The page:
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I recently purchased a copy of Dragon Quest V: Hand of the Heavenly Bride from a large retail corporation. It turns out that the game is a fake, as I cannot advance beyond the first scene of the game. This is part of the game's copy protection. I've contacted the store from which I bought the game and they are doing their best to right the wrong from their end by finding another copy for me.

I was wondering: should one contact the game publisher or anyone about this? Since it is a DS game, I have looked at contacting Nintendo. They reference the Entertainment Software Association (ESA), which is a US-based trade association.

I don't really know if contacting any group would help, but I'm eager to help prevent this from happening to anyone else. Does anyone have any experience with this?

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Just want to point out that this question has different answers on different continents. I would presume you should bring it up with your retailer. If you purchased the game using a credit card or something like that, you could try contacting your credit card company. Contacting the game company itself may not be particularly helpful. –  Mechko Aug 19 '10 at 0:52
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WOW. I had this happen once -- but it was at one of those traveling computer "flea market"-type "shows" that were popular in the late 1990s. I had no recourse then, but if this happened at a major retail outlet ... Just WOW. Contact the ESA, contact the company being violated, if you're in the US, contact the Better Business Bureau, and if you're elsewhere, contact your local equivalent of the BBB. Don't stop until you've contacted everyone who might even be vaguely associated with the copyright. You paid your hard-earned money, someone (preferably the retailer) should make it right! –  John Rudy Aug 19 '10 at 1:07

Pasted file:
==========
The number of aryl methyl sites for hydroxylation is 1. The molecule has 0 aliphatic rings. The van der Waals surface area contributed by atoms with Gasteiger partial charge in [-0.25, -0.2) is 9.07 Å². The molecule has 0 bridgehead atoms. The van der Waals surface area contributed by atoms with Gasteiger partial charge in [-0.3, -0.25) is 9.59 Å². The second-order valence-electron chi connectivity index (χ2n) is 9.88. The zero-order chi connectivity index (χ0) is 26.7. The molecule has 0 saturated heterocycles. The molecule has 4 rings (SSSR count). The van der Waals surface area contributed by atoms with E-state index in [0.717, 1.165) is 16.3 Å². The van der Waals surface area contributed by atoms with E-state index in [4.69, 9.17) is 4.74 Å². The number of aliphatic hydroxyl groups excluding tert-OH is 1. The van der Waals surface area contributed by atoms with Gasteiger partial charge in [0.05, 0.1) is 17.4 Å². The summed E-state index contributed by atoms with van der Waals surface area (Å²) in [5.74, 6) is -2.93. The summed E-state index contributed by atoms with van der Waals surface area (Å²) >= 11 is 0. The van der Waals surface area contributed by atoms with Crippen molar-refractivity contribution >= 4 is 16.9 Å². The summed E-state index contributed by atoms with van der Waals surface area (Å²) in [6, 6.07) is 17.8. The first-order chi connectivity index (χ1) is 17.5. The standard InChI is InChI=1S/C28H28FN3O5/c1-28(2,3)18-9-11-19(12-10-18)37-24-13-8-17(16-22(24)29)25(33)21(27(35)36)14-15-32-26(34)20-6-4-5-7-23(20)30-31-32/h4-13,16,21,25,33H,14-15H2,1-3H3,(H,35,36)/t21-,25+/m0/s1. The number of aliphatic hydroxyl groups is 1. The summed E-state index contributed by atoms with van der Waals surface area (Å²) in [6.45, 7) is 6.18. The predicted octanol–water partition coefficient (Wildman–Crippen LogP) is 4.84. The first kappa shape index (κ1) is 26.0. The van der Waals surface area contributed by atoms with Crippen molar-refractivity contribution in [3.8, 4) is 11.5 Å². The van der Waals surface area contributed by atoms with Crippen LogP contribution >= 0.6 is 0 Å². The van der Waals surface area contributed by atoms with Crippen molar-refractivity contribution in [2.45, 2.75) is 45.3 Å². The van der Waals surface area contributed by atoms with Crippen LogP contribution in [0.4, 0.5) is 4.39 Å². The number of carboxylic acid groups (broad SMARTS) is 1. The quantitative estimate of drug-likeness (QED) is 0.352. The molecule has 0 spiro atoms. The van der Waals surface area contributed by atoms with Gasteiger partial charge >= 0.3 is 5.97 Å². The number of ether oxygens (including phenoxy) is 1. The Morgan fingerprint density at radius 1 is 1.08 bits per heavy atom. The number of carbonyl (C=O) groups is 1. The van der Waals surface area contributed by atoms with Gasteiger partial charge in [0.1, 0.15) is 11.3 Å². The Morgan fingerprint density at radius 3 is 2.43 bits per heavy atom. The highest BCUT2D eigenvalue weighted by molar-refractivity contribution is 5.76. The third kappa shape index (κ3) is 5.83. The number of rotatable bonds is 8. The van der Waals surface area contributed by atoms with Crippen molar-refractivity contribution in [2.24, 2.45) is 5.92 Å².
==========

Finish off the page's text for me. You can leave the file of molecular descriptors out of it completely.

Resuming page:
In my case, the retailer is being very kind with me. I was college roommates with the assistant manager, haha. I thought I would put this up to see if anyone knew whether reporting to Nintendo or anyone would be helpful (helping them shut down counterfeiters) and so anyone else with this problem could use the answers for reference. Thanks for the comments guys! –  Michael Herold Aug 19 '10 at 1:22
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closed as off topic by jmfsg Feb 14 '13 at 17:54

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If the retailer isn't at fault (which it could be; for example an employee who switches the merchandise with a copy in the back room), it could be a dodgy distributor. Either way, the best party to chase this up would probably be the manager at the retailer. They can work "up the supply chain" from there. Anyone else is unlikely to want to or be able to help.

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